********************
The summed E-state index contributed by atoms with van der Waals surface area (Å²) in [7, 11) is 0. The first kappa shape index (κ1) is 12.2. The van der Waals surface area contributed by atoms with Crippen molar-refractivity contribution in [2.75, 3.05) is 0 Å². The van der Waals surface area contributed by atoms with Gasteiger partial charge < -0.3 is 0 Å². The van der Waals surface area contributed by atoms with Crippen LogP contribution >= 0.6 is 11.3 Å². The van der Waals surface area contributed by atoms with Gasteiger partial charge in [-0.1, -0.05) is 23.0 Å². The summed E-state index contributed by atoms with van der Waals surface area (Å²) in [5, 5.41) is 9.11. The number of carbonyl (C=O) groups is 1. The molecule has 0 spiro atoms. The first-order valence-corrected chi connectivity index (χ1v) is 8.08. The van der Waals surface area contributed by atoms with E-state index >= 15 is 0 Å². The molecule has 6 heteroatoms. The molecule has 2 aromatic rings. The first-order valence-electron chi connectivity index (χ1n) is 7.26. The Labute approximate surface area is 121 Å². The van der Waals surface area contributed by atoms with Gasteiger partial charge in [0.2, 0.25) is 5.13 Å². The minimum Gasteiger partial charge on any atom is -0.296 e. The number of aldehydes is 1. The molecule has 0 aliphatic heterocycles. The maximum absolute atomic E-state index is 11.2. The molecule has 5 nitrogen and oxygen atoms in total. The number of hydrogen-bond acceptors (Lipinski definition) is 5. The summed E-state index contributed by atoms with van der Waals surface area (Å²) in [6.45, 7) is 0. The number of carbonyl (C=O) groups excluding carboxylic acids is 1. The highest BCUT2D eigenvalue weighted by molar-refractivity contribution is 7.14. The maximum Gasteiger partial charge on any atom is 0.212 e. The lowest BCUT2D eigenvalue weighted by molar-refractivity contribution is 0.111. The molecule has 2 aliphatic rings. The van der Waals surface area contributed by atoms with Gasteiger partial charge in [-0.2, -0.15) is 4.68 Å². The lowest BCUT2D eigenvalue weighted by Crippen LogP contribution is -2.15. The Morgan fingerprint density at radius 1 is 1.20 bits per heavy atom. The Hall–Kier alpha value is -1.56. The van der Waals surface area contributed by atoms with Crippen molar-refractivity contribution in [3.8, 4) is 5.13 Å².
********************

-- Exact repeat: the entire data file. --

The summed E-state index contributed by atoms with van der Waals surface area (Å²) in [7, 11) is 0. The first kappa shape index (κ1) is 12.2. The van der Waals surface area contributed by atoms with Crippen molar-refractivity contribution in [2.75, 3.05) is 0 Å². The van der Waals surface area contributed by atoms with Gasteiger partial charge < -0.3 is 0 Å². The van der Waals surface area contributed by atoms with Crippen LogP contribution >= 0.6 is 11.3 Å². The van der Waals surface area contributed by atoms with Gasteiger partial charge in [-0.1, -0.05) is 23.0 Å². The summed E-state index contributed by atoms with van der Waals surface area (Å²) in [5, 5.41) is 9.11. The number of carbonyl (C=O) groups is 1. The molecule has 0 spiro atoms. The first-order valence-corrected chi connectivity index (χ1v) is 8.08. The van der Waals surface area contributed by atoms with E-state index >= 15 is 0 Å². The molecule has 6 heteroatoms. The molecule has 2 aromatic rings. The first-order valence-electron chi connectivity index (χ1n) is 7.26. The Labute approximate surface area is 121 Å². The van der Waals surface area contributed by atoms with Gasteiger partial charge in [0.2, 0.25) is 5.13 Å². The minimum Gasteiger partial charge on any atom is -0.296 e. The number of aldehydes is 1. The molecule has 0 aliphatic heterocycles. The maximum absolute atomic E-state index is 11.2. The molecule has 5 nitrogen and oxygen atoms in total. The number of hydrogen-bond acceptors (Lipinski definition) is 5. The summed E-state index contributed by atoms with van der Waals surface area (Å²) in [6.45, 7) is 0. The number of carbonyl (C=O) groups excluding carboxylic acids is 1. The highest BCUT2D eigenvalue weighted by molar-refractivity contribution is 7.14. The maximum Gasteiger partial charge on any atom is 0.212 e. The lowest BCUT2D eigenvalue weighted by molar-refractivity contribution is 0.111. The molecule has 2 aliphatic rings. The van der Waals surface area contributed by atoms with Gasteiger partial charge in [-0.2, -0.15) is 4.68 Å². The lowest BCUT2D eigenvalue weighted by Crippen LogP contribution is -2.15. The Morgan fingerprint density at radius 1 is 1.20 bits per heavy atom. The Hall–Kier alpha value is -1.56. The van der Waals surface area contributed by atoms with Crippen molar-refractivity contribution in [3.8, 4) is 5.13 Å².